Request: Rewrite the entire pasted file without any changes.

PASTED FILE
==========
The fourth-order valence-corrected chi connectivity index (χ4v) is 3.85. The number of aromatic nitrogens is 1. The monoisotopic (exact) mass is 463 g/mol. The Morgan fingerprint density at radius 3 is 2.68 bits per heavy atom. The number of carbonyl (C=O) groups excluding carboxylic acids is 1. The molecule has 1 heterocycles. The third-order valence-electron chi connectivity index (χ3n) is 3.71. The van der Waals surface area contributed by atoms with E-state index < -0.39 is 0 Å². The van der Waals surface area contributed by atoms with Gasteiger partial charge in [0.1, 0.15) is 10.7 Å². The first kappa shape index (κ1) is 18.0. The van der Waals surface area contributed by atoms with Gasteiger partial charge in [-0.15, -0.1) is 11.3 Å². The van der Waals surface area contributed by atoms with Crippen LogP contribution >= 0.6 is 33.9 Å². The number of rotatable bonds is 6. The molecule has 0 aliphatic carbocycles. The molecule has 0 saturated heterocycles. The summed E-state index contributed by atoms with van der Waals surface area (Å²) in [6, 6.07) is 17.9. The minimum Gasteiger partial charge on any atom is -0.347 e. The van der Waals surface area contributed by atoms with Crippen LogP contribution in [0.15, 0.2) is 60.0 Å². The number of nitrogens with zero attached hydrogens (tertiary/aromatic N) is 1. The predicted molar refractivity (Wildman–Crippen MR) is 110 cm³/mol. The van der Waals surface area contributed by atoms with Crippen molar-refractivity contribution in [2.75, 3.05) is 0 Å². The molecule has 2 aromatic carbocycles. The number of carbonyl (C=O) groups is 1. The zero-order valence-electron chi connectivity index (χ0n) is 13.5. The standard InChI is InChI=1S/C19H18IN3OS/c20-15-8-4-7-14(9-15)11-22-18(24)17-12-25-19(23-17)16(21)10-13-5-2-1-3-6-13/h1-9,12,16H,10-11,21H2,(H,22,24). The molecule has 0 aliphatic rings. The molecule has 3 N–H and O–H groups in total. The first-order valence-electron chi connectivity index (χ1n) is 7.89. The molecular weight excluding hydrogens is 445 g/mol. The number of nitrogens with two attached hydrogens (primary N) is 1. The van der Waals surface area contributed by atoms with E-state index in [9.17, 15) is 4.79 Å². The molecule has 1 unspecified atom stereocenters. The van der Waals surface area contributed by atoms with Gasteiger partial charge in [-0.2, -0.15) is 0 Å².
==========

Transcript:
The fourth-order valence-corrected chi connectivity index (χ4v) is 3.85. The number of aromatic nitrogens is 1. The monoisotopic (exact) mass is 463 g/mol. The Morgan fingerprint density at radius 3 is 2.68 bits per heavy atom. The number of carbonyl (C=O) groups excluding carboxylic acids is 1. The molecule has 1 heterocycles. The third-order valence-electron chi connectivity index (χ3n) is 3.71. The van der Waals surface area contributed by atoms with E-state index < -0.39 is 0 Å². The van der Waals surface area contributed by atoms with Gasteiger partial charge in [0.1, 0.15) is 10.7 Å². The first kappa shape index (κ1) is 18.0. The van der Waals surface area contributed by atoms with Gasteiger partial charge in [-0.15, -0.1) is 11.3 Å². The van der Waals surface area contributed by atoms with Crippen LogP contribution >= 0.6 is 33.9 Å². The number of rotatable bonds is 6. The molecule has 0 aliphatic carbocycles. The molecule has 0 saturated heterocycles. The summed E-state index contributed by atoms with van der Waals surface area (Å²) in [6, 6.07) is 17.9. The minimum Gasteiger partial charge on any atom is -0.347 e. The van der Waals surface area contributed by atoms with Crippen LogP contribution in [0.15, 0.2) is 60.0 Å². The number of nitrogens with zero attached hydrogens (tertiary/aromatic N) is 1. The predicted molar refractivity (Wildman–Crippen MR) is 110 cm³/mol. The van der Waals surface area contributed by atoms with Crippen molar-refractivity contribution in [2.75, 3.05) is 0 Å². The molecule has 2 aromatic carbocycles. The number of carbonyl (C=O) groups is 1. The zero-order valence-electron chi connectivity index (χ0n) is 13.5. The standard InChI is InChI=1S/C19H18IN3OS/c20-15-8-4-7-14(9-15)11-22-18(24)17-12-25-19(23-17)16(21)10-13-5-2-1-3-6-13/h1-9,12,16H,10-11,21H2,(H,22,24). The molecule has 0 aliphatic rings. The molecule has 3 N–H and O–H groups in total. The first-order valence-electron chi connectivity index (χ1n) is 7.89. The molecular weight excluding hydrogens is 445 g/mol. The number of nitrogens with two attached hydrogens (primary N) is 1. The van der Waals surface area contributed by atoms with E-state index in [9.17, 15) is 4.79 Å². The molecule has 1 unspecified atom stereocenters. The van der Waals surface area contributed by atoms with Gasteiger partial charge in [-0.2, -0.15) is 0 Å².